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The Aggie football team runs out of the tunnel onto Kyle Field just minutes before kickoff.

Following reports that the PAC-12 and Big Ten conferences were close to cancelling the 2020 football season, college athletes across the nation began using #WeWantToPlay on social media to express their desire for sports to return this fall.

Clemson quarterback Trevor Lawrence headed the movement with a series of tweets on Sunday after the emergency meeting of Power 5 conference commissioners.

“Not to mention the players coming from situations that are not good for them/ their future and having to go back to that. Football is a safe haven for so many people. We are more likely to get the virus in everyday life than playing football,” Lawrence tweeted. “Having a season also incentivizes players being safe and taking all of the right precautions to try to avoid contracting covid because the season/ teammates safety is on the line. Without the season, as we’ve seen already, people will not social distance or wear masks and take the proper precautions.”

Other athletes joined the discussion on Twitter, using #WeWantToPlay to express their desire to play football this fall. Players from the Power 5 conferences also issued a joint statement Sunday night outlining their requests of the conferences for the season.

The statement includes provisions such as universal mandated health and safety procedures and protocols, the ability for players to opt out with no repercussions and without losing eligibility and the creation of a college football players association.

Texas A&M football players Jaylon Jones, Devin Morris, Leon O’Neal Jr., Earnest Crownover III, Isaiah Spiller and Antonio Johnson all tweeted the hashtag.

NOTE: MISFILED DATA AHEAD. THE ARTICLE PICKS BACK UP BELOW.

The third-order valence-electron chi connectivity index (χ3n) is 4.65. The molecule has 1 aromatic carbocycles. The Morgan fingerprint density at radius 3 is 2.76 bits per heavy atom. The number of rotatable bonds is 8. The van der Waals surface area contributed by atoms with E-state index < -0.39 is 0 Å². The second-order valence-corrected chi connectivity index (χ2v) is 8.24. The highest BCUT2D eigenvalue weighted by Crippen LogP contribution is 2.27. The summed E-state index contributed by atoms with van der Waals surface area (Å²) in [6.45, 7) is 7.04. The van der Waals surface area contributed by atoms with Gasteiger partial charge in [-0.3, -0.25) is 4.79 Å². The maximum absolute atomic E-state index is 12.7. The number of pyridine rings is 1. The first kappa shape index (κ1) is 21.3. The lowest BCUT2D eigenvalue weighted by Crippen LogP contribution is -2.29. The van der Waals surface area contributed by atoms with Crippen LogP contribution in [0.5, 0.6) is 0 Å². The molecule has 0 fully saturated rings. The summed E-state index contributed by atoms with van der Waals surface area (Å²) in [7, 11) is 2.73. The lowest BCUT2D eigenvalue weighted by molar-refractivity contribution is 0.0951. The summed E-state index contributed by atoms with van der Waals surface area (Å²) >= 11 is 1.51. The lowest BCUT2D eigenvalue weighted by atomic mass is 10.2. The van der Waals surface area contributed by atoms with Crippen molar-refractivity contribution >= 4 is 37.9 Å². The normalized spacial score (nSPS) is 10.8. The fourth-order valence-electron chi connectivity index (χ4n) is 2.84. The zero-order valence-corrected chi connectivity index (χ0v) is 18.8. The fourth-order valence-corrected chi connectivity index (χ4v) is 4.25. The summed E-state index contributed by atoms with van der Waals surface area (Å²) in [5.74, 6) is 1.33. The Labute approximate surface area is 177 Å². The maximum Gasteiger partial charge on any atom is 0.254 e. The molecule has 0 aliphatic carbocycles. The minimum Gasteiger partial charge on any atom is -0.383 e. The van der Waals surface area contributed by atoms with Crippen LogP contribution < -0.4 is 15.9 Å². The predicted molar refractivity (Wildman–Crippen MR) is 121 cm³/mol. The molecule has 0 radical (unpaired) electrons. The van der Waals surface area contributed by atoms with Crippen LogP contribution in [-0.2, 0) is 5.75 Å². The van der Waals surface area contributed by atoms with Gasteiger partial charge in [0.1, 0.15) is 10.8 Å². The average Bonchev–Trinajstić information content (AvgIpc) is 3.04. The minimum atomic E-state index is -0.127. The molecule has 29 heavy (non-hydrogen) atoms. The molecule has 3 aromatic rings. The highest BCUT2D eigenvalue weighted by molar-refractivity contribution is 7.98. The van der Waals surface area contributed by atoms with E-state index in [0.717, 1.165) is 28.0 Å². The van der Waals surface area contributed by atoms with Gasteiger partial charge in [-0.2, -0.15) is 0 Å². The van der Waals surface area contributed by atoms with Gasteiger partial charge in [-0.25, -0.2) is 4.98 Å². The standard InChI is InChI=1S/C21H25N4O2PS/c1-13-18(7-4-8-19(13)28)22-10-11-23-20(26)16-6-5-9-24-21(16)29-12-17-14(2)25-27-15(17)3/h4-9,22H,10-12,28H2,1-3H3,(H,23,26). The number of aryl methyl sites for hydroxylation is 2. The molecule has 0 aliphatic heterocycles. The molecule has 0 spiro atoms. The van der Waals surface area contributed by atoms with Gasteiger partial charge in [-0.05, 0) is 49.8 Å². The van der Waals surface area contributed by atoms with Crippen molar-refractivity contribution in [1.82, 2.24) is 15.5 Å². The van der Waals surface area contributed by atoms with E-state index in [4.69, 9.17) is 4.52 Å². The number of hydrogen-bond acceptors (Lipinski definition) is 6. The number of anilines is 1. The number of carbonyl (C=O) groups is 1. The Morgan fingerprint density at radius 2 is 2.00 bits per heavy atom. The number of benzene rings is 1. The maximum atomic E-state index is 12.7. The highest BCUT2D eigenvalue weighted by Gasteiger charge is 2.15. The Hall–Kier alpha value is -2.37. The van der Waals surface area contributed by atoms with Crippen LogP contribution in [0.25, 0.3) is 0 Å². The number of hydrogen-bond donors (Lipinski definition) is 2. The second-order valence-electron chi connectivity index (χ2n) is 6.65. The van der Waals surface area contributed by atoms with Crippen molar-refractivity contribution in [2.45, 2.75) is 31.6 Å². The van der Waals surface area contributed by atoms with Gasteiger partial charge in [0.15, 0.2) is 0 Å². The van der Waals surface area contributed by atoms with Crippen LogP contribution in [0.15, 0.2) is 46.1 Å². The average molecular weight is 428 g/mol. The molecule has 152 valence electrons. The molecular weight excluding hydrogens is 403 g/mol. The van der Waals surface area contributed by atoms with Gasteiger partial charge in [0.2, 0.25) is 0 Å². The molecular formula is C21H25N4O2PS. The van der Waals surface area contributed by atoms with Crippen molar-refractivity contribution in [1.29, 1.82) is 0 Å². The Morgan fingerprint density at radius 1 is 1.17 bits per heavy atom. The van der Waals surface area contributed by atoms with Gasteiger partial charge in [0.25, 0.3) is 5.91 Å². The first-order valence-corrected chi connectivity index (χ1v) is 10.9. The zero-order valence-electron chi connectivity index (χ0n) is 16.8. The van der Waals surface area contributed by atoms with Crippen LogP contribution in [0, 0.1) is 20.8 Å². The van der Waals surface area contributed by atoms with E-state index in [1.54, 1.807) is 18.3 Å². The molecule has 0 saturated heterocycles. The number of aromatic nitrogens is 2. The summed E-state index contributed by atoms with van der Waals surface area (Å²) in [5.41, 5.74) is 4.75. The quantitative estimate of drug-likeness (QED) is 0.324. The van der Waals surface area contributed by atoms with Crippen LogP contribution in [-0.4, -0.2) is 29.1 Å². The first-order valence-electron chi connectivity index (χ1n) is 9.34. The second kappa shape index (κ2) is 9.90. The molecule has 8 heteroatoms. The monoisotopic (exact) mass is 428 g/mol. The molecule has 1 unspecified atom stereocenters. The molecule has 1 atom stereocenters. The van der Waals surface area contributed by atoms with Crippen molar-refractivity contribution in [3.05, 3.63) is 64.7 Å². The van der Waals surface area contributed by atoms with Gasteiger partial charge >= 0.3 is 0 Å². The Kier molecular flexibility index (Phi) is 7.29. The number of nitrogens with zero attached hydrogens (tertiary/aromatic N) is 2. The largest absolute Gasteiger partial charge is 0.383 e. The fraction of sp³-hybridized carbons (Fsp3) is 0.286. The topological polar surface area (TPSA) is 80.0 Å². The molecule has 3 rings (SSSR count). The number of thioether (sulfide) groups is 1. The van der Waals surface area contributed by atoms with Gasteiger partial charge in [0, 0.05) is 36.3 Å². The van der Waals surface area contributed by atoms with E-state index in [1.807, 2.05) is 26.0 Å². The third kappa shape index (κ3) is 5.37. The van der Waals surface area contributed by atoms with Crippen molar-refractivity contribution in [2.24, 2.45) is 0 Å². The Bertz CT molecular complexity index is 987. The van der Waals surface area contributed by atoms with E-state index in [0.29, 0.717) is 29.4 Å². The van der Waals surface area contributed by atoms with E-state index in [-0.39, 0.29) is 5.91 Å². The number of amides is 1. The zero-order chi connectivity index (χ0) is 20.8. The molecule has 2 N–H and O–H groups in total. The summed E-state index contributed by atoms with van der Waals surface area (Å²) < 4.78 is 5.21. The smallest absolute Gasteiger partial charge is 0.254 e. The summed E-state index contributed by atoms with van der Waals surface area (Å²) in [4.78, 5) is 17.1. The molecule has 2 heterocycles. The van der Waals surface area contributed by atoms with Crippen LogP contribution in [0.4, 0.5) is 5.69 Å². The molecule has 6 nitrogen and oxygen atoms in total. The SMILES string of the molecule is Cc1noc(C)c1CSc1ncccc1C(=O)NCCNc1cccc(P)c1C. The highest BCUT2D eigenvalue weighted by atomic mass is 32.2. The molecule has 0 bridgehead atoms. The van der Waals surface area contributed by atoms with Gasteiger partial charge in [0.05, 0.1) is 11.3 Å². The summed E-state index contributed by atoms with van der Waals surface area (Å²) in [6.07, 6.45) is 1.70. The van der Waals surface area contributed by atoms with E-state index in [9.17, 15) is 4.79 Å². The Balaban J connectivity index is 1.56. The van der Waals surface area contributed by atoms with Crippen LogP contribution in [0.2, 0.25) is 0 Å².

O’Neal echoed Lawrence’s concerns for the health and safety of the players if they return to their hometowns, where they will be without frequent testing and the sanitation services the athletic department has implemented.

“Truth is we are more at risk not playing ball,” O'Neal tweeted.

“Our conference has more than enough money to protect us players,” O’Neal Jr. said.

Junior linebacker Anthony Hines said while he is eager to play football this fall, he is also concerned about the health and safety of the players.

“No, we won’t sign waivers . But Yes, #WeWantToPlay . & Yes we want a well formulated plan along with the necessary funding to keep us safe while playing in this pandemic !” Hines tweeted.

A&M Athletic Director Ross Bjork also tweeted in support of the movement, sharing photos of players working out in the weight room.

“Love the work ethic of @AggieFootball despite the some uncertainty, they continue to stay focused on their craft & passion for the game of football,” Bjork tweeted. “We are supporting them at the highest level in all facets of their health & safety. #WeWantToPlay”

Non-football athletes have joined the movement. A&M track and field senior Rachel Bernardo directed a message to the SEC and Commissioner Greg Sankey, while soccer senior midfielder Addie McCain shared the hashtag.

“#WeWantToPlay even if no one else is,” Bernardo tweeted.

President Donald Trump also joined the debate around noon on Monday.

“The student-athletes have been working too hard for their season to be cancelled. #WeWantToPlay” Trump tweeted.

While players are eager to start the season, it doesn’t come without concerns.

An Aug. 1 article in the Washington Post quoted college football players in a meeting with Sankey and the conference’s medical task force, including A&M football senior linebacker Keeath Magee II who expressed his concerns with playing football this year.

“You guys have answered a lot of questions the best way that you guys could, and we really appreciate it. But as much as you guys don’t know … it’s just kind of not good enough,” Magee said in audio from the meeting obtained by the Washington Post. “We want to play. We want to see football. We want to return to normal as much as possible. But it’s just that with all this uncertainty, all this stuff that’s still circulating in the air, y’all know it kind of leaves some of us still scratching my head. … I feel like the college campus is the one thing that you can’t control.

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